Celsius insulated from trade war by having production within China
The company’s flagship product, a beverage called Celsius, is sold as a dietary supplement and contains a blend of taurine, guarana extract, green tea extract, glucuronolactone and ginger extract. The Celsius Heat line extension was launched in early 2017. It also includes 300 mg of caffeine and 2 grams of L-citrulline, an amino acid that is part of the body’s nitric oxide pathway. Boosting nitric oxide stimulates vasodilation and blood flow and has been linked to athletic performance increases.
Brand backed by Hong Kong billionaire
Celsius Holdings appears to be well capitalized, with an influx of $16 million in 2015 from a group led by Hong Kong businessman Li Ka-Shing, who according to Forbes magazine is the richest person in Asia. Def Jam co-founder Russell Simmons also participated in that investment. In November of 2016 the company entered into a partnership with Li’s A.S. Watson group, which is the largest international health and beauty retail group in Asia. The brand was initially being distributed in Asia in Hong Kong and Macau.
A group led by Li reportedly put another $15 million into the company in March of 2017 to help build out the launch in mainland China, where Celsius is making a major push in partnership with Qifeng Food Technology Co. Ltd.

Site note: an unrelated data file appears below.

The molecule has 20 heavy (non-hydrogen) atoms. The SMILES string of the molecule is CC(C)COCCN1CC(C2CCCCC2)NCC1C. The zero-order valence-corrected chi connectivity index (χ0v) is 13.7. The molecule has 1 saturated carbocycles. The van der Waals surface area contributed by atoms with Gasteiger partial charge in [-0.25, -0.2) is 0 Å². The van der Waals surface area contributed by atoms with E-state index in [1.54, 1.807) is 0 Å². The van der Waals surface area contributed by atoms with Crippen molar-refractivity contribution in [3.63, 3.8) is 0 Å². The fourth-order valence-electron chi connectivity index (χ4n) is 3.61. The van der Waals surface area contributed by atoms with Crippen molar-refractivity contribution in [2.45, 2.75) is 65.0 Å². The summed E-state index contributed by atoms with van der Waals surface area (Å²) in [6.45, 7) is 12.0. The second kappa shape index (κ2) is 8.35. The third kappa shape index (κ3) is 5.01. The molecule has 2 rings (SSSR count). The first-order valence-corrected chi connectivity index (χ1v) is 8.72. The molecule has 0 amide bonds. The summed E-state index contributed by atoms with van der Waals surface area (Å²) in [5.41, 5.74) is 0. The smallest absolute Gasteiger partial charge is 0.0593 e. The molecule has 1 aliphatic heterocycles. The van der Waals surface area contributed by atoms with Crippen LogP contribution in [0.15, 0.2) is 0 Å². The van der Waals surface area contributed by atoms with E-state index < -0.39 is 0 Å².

CEO John Fieldy said those early investments into the Chinese market are now bearing fruit, especially in light of the trade tension between the two countries.
“In China, we have a distinct advantage. We are producing in country, sourcing all materials locally, and we are supported by local investors and partners. With operations localized, we're able to reduce the impact of tariffs, have a competitive price innovative product, able to gain mass appeal with local partners are able to leverage their experience and networks to increase our speed to market,” Fieldy told analysts during a recent earnings call discussing the company’s second quarter results.
Celsius stumbled slightly in its second quarter as a result of one of its main copackers being unable to meet demand. As a result, some sales were pushed into the third quarter, which depressed results. The company says it has been working to broaden its manufacturing base to insulate it from future inventory shocks.
“Over the last several quarters and years, we've continued to work on solidifying really our production. We are now running product at multiple co-packers. We feel that our inventory has stabilized. We have plans in place to continue to execute and we have our co-packers back online. We actually added another co-packer online in the third quarter. So we feel we have a sufficient amount of supply,” he said.
Celsius recorded $9.3 million in revenue in the quarter compared to $10.2 million in the second quarter of 2017. The loss to common shareholders for the second quarter of 2018 was $3 million or $0.07 per basic and diluted share compared to a net income of $380,000 or $0.01 per basic and diluted share for the corresponding period last year.